A catastrophic storm dumps feet of snow from Texas to Maine and sure as death and taxes here they come, out of the woodwork:
And it isn’t the mistaking of weather for climate, or anecdote for data; it isn’t that for every city currently experiencing record lows, whole continents were hotter than ever before this past summer. It isn’t that such extremes, such monstrous storms, are precisely what’s predicted by the theory he so sneeringly believes is evidently bankrupt. And it’s certainly not the unkillable zombie nature of these soi-disant arguments, how every goddamn time it snows Republicans build igloos on the Capitol lawn.
It isn’t even that @PatriotD66 couldn’t manage to cut and paste a simple hyperlink. —No, it’s cold in the mesosphere, and a piece of rhodium was once a few hundred picokelvins away from absolute zero, so Al Gore is fat and probably an atheist. Fuck you, liberals.
It’s a neat little essay in power, this scene from Mulholland Drive: Adam Kesher, the hotshot director, walks into the meeting with his swagger and his golf club and his insults and his bluster and despite all these overt displays of power never has control of a goddamn thing.
It isn’t the menace in the soundtrack, that he can’t hear, or the cuts to Mr. Roque, whom he can’t see. It isn’t how Mr. Darby and Ray and Robert Smith, the bit players, recite their platitudinous nothings with a deliberately overrehearsed sheen, playing their roles to the hilt but no further, refusing the risk of actual agency in the struggle that’s played out around them. It isn’t even how the Castiglianes sit there and stare and refuse to engage beyond sliding the envelope across the table and trusting the others to do what it is they want, though that’s close; this is the girl. This is the girl.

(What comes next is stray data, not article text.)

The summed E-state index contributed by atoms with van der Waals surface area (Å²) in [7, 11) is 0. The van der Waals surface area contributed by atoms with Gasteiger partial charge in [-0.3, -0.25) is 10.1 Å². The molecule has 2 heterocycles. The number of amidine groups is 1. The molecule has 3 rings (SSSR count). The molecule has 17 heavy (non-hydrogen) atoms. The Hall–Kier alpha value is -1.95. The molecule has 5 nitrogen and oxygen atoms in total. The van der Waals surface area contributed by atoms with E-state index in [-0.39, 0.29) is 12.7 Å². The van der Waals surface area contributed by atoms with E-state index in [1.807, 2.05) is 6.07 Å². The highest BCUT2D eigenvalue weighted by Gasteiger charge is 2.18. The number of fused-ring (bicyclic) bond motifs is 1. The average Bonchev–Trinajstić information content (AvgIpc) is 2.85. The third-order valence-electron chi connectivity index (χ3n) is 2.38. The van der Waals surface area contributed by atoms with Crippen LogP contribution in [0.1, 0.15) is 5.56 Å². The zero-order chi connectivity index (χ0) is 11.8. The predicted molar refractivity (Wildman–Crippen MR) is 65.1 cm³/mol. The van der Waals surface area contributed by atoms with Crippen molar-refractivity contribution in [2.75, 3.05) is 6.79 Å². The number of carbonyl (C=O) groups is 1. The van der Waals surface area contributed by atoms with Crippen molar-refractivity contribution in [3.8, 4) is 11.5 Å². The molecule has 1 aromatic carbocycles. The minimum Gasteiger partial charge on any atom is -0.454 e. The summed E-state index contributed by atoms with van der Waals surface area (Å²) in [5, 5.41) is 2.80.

It’s what Luigi Castigliane does with the espresso, of course.
It’s a shockingly ugly moment, what he does. The revulsion that crosses his face after the sip, and then how he doesn’t spit it out but opens his mouth and lets it dribble down his chin to puddle on clean white cloth, his tongue licking out reflexively, his hands trembling as he pats his chin clean with the unstained end of the napkin. It’s all very physical, very grotesque, a body out of control of itself, driven to do what it’s doing. It’s a sign of weakness, and thus an overwhelming show of power.
—Because it is a show, isn’t it? It’s why he orders the espresso. It’s why he insists on the napkin. It wouldn’t matter if it really were the best espresso in the world; he’d still let it fall from his mouth, too overwhelmed to manage to spit it out. This is the power I have, he’s saying. I can do this terrible shameful embarrassing thing and there is nothing, nothing at all that you can do to take advantage of it. That is how much power I have over you.
Strength—the bluster, the golfclub, the insults, the anger—strength is for the weak.
Which is why they won’t stop, the ilk of @PatriotD66. They’ll just keep making these unkillable arguments, so easily defeated, even as the ice caps melt. It’s why Bill O’Reilly won’t stop telling his parable of the tides; it’s why Megyn Kelly doesn’t care whether what she just said was laughably demonstrably false. It’s the secret meaning behind that much-vaunted Rove quote about the reality-based community: this is the power we have over you. We can say these terrible shameful embarrassing things, these appallingly stupid things, and there is not a goddamn thing in the world you can do to take advantage of it.